Multiple loss-of-function mutations in TRIAD3 (a.k.a. RNF216) have recently been identified in patients suffering from Gordon Holmes syndrome (GHS), characterized by cognitive decline, dementia, and movement disorders. TRIAD3A is an E3 ubiquitin ligase that recognizes and facilitates the ubiquitination of its target for degradation by the ubiquitin-proteasome system (UPS). Here, we demonstrate that two of these missense substitutions in TRIAD3 (R660C and R694C) could not regulate the degradation of their neuronal target, activity-regulated cytoskeletal-associated protein (Arc/Arg 3.1), whose expression is critical for synaptic plasticity and memory. The synaptic deficits due to the loss of endogenous TRIAD3A could not be rescued by TRIAD3A harboring GHS-associated missense mutations. Moreover, we demonstrate that the loss of endogenous TRIAD3A in the mouse hippocampal CA1 region led to deficits in spatial learning and memory. Finally, we show that these missense mutations abolished the interaction of TRIAD3A with Arc, disrupting Arc ubiquitination, and consequently Arc degradation. Our current findings of Arc misregulation by TRIAD3A variants suggest that loss-of-function mutations in TRIAD3A may contribute to dementia observed in patients with GHS driven by dysfunctional UPS components, leading to cognitive impairments through the synaptic protein Arc.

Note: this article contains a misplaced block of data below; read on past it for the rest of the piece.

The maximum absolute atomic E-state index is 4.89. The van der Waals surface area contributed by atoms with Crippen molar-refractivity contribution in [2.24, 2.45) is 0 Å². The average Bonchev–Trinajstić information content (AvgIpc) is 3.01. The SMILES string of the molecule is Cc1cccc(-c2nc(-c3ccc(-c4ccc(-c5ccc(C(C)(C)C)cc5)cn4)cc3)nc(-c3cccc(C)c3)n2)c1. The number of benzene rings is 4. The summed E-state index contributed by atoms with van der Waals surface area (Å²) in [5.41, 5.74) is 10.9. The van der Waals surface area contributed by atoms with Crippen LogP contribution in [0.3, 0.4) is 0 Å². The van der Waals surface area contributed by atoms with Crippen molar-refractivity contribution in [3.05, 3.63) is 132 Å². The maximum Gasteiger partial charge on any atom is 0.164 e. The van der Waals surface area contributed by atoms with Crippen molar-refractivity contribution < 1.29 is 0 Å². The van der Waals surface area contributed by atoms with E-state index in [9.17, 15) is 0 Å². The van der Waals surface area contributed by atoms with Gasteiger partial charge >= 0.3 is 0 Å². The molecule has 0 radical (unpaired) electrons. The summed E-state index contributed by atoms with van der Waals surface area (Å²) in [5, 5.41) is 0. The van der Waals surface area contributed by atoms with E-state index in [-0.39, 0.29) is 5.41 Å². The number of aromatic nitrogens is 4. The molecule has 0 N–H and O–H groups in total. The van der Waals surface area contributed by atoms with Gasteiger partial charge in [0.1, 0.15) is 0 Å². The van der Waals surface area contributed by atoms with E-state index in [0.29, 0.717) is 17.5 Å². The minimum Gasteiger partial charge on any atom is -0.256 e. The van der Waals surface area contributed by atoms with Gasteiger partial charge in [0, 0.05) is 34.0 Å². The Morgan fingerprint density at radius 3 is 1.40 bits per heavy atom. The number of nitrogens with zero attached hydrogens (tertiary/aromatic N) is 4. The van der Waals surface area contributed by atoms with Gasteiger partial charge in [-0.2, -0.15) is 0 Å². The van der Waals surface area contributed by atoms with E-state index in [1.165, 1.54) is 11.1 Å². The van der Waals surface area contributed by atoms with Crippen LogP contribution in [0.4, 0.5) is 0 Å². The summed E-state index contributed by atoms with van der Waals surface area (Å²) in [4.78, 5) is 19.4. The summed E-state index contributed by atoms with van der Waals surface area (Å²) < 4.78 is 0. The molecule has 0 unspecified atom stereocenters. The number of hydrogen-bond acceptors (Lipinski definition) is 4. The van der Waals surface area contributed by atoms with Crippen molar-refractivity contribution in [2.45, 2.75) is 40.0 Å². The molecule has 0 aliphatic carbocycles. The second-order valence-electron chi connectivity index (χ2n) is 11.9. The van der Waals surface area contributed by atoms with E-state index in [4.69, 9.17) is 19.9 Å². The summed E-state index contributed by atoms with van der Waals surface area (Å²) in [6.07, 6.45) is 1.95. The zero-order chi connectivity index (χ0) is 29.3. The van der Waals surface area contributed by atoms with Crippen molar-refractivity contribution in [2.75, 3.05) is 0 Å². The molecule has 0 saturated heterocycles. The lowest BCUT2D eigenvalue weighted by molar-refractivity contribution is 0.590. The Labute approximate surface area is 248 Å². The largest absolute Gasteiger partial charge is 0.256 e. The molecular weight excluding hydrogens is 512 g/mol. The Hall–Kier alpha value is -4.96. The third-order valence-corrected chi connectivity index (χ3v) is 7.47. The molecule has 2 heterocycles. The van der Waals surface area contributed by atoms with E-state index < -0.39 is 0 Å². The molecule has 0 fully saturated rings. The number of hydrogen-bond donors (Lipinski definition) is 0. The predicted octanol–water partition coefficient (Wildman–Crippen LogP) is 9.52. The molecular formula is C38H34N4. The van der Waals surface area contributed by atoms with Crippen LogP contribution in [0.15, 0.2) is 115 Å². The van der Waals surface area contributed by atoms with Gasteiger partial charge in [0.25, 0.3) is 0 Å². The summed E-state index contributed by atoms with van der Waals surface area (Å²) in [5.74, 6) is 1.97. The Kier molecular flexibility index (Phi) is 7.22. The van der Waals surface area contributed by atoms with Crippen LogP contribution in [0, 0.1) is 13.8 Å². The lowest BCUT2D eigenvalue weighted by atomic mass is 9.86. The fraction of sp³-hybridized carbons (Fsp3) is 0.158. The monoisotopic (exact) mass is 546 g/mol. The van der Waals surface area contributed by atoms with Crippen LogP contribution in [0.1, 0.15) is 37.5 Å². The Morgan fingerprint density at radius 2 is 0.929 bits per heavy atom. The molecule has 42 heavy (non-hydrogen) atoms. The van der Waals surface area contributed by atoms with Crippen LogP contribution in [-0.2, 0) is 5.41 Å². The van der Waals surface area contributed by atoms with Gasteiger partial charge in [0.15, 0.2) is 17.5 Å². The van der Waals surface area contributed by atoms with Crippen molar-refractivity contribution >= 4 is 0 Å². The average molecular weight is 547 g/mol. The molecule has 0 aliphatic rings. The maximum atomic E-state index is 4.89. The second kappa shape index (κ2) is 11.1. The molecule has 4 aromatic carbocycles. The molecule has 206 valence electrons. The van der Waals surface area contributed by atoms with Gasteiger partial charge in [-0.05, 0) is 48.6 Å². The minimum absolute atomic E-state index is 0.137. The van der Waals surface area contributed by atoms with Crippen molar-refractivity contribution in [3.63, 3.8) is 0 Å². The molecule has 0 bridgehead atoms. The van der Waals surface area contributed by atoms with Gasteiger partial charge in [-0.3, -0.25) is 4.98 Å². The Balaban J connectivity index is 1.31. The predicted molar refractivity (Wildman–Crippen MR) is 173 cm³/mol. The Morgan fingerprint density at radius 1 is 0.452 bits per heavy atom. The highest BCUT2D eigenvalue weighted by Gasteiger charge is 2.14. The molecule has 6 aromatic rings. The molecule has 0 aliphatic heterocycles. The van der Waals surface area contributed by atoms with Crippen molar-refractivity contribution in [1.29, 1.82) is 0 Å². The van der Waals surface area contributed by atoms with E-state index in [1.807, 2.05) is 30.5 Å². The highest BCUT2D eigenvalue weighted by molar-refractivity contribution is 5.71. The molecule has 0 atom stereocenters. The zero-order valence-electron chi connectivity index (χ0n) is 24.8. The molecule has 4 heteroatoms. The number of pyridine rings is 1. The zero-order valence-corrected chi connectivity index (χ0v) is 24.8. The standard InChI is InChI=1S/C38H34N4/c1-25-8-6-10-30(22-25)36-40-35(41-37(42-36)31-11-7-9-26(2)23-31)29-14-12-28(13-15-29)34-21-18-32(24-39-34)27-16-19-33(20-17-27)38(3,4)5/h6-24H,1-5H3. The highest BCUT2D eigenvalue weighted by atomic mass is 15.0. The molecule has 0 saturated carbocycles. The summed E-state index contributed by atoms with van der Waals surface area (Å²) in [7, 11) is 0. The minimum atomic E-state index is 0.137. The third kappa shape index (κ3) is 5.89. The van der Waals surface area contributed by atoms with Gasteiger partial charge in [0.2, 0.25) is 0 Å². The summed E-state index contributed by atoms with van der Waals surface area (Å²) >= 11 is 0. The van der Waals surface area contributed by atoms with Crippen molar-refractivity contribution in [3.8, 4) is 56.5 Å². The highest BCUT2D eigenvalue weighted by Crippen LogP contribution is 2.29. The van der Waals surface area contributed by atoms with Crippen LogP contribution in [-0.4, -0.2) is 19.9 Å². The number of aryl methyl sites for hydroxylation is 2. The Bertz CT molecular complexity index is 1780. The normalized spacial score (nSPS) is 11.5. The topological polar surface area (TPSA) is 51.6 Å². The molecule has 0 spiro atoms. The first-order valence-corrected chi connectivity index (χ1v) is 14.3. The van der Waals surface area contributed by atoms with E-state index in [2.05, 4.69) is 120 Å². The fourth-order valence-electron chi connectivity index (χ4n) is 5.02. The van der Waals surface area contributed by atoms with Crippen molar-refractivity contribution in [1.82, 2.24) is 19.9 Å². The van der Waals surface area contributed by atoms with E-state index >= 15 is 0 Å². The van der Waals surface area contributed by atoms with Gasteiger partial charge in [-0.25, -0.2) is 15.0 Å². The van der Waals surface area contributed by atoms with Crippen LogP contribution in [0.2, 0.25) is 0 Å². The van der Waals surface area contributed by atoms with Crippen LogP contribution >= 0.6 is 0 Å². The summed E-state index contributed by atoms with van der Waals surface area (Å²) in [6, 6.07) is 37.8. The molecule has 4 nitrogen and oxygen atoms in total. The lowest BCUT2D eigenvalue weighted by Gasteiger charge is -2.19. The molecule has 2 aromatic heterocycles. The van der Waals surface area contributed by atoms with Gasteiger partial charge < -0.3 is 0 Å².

- Gordon Holmes syndrome
- activity-regulated cytoskeletal protein (Arc/Arg 3.1)
- learning and memory
ASJC Scopus subject areas
- Cell Biology